|Last week, the Robert Bosch Foundation Fellowship program came to a close, following a 37-year run supporting and inspiring over 500 accomplished professionals from the United States to strengthen friendship and understanding between the U.S. and Germany. Cultural Vistas has worked with the Robert Bosch Foundation as its partner during this entire period, supporting the aim of advancing transatlantic relations.
To reflect on this moment in history, I reached out to members from the first cohort who went to West Germany in 1984. It was a time when the Allied and Russian forces still occupied East and West Germany, Helmut Kohl was the Chancellor, the Green Party had just emerged on the national stage, and the Opel Kadett was named European Car of the Year. I also received feedback from Fellows who just completed their Fellowship amidst the world’s worst pandemic in 100 years, the first female German Chancellor announcing her retirement after 15 years in office, and the world celebrating the 30th anniversary of German unification.
I asked a few alumni from both the first and the last cohort to reflect on what the program meant for them personally and professionally, how it advanced the transatlantic relationship, and their responsibility for alumni and Cultural Vistas to carry on the legacy. Here’s what they said:
Jackie Renner, Bosch I
“For me, the program broadened my understanding and network at an early stage of my career, so it was very formative, and the connections became very important. As I have seen the Bosch I group evolve over the years, I have been blessed with the friendship of the group and have been witness to their commitments and impact to the transatlantic relationship.”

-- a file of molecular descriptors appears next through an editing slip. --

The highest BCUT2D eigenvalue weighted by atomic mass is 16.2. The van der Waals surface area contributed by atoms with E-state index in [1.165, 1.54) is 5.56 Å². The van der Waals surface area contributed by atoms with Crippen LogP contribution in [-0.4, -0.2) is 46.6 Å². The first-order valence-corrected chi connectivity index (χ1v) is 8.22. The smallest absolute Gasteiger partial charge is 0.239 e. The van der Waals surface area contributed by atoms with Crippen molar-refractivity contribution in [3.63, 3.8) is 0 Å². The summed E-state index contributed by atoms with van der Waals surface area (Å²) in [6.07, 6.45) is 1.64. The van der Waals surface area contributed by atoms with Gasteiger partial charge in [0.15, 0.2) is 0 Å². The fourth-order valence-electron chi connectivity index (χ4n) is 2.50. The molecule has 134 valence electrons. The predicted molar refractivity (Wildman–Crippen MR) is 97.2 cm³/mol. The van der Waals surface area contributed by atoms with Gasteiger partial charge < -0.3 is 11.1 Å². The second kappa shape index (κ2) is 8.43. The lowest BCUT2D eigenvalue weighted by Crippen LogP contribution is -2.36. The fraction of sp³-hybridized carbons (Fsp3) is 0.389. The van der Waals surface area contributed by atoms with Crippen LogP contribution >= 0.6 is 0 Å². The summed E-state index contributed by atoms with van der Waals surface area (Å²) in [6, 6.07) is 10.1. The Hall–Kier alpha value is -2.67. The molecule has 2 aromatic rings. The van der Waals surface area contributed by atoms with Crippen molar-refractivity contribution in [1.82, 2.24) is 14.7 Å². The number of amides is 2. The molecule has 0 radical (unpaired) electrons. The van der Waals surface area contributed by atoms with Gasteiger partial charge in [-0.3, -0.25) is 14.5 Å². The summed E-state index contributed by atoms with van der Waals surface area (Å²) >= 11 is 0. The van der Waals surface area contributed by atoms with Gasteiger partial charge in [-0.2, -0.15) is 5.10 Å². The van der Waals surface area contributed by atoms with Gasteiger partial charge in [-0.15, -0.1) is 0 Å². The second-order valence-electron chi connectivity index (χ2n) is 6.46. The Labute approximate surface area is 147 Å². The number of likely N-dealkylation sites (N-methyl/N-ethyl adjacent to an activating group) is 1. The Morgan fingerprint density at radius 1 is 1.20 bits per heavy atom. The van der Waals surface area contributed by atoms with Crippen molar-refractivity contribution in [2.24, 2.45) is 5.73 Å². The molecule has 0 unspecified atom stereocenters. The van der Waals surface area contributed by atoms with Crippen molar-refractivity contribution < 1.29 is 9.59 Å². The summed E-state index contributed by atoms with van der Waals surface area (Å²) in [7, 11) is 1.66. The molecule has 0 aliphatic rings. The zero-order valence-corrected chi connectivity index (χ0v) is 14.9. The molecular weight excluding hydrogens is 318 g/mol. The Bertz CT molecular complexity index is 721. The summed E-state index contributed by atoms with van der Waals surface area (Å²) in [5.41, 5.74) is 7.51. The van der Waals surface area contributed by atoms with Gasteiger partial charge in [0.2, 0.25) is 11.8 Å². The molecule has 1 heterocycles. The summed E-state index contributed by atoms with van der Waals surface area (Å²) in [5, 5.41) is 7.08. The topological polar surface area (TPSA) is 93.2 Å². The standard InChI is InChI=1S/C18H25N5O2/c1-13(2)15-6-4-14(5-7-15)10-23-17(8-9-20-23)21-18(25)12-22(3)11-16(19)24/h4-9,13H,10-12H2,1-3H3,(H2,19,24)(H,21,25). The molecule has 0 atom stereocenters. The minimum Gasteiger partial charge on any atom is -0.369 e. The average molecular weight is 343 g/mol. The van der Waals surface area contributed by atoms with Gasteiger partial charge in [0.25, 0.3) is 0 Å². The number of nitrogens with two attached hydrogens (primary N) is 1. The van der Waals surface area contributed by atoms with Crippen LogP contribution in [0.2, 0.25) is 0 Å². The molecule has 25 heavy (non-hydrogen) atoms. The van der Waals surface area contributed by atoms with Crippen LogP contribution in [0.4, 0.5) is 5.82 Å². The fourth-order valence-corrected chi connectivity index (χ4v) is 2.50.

Peter Bird: Bosch XXXVII
“Spending a year in Berlin with my wife and son during a pandemic was a major endeavor. While it was more difficult to cultivate the same type of professional relations as I would have in an office, I did get a glimpse into a Berlin that no one else gets to see: a quiet, introverted one trying to navigate COVID. That said, my wife and I have both been offered permanent jobs here, our son is thriving in a 100% German daycare, and we’re excited to stay in Berlin for longer. I think, in time, I’ll come to regard my Bosch year as a year both of introspection and personal and professional inflection when we first became acquainted with our new home.”
As I reflect on this milestone, I can’t help but ask: what should the next iteration of a transatlantic exchange program look like, given the needs and environment in which we operate?
- Should it be multilateral?
- Should it be a year, a month, a decade?
- What role should technology play?
- Who should the target audience be?
These are some of the questions we need your help with answering and supporting. We have so many lessons to learn from the last 37 years to help inform the decades to come. We need your help in shaping what comes next.
Please view Cultural Vistas’ Case for Support today, which provides a blueprint of the areas in which we need your support and partnership.
Dr. Jennifer Clinton
President & CEO | Cultural Vistas